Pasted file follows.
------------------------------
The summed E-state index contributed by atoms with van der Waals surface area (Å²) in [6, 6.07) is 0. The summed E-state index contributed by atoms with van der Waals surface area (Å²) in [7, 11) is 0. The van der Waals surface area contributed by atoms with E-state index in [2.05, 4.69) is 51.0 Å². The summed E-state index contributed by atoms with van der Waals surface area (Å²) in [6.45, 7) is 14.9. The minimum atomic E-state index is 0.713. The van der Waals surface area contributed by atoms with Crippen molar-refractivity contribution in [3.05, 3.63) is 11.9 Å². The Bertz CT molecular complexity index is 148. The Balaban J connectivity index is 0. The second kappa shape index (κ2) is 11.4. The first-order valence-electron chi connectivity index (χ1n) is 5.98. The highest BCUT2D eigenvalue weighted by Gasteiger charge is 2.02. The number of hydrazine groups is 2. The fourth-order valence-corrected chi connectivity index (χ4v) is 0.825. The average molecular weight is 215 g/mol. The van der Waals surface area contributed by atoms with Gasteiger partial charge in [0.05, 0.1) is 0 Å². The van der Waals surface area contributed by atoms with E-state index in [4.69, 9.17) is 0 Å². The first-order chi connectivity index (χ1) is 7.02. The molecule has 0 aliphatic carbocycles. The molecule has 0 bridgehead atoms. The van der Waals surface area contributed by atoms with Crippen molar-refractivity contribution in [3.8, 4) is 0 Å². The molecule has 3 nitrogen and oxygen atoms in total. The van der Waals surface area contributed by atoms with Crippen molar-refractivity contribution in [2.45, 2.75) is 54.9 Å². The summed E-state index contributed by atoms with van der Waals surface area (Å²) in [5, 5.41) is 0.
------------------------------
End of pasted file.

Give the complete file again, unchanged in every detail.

The summed E-state index contributed by atoms with van der Waals surface area (Å²) in [6, 6.07) is 0. The summed E-state index contributed by atoms with van der Waals surface area (Å²) in [7, 11) is 0. The van der Waals surface area contributed by atoms with E-state index in [2.05, 4.69) is 51.0 Å². The summed E-state index contributed by atoms with van der Waals surface area (Å²) in [6.45, 7) is 14.9. The minimum atomic E-state index is 0.713. The van der Waals surface area contributed by atoms with Crippen molar-refractivity contribution in [3.05, 3.63) is 11.9 Å². The Bertz CT molecular complexity index is 148. The Balaban J connectivity index is 0. The second kappa shape index (κ2) is 11.4. The first-order valence-electron chi connectivity index (χ1n) is 5.98. The highest BCUT2D eigenvalue weighted by Gasteiger charge is 2.02. The number of hydrazine groups is 2. The fourth-order valence-corrected chi connectivity index (χ4v) is 0.825. The average molecular weight is 215 g/mol. The van der Waals surface area contributed by atoms with Gasteiger partial charge in [0.05, 0.1) is 0 Å². The van der Waals surface area contributed by atoms with E-state index in [4.69, 9.17) is 0 Å². The first-order chi connectivity index (χ1) is 7.02. The molecule has 0 aliphatic carbocycles. The molecule has 0 bridgehead atoms. The van der Waals surface area contributed by atoms with Crippen molar-refractivity contribution in [3.8, 4) is 0 Å². The molecule has 3 nitrogen and oxygen atoms in total. The van der Waals surface area contributed by atoms with Crippen molar-refractivity contribution in [2.45, 2.75) is 54.9 Å². The summed E-state index contributed by atoms with van der Waals surface area (Å²) in [5, 5.41) is 0.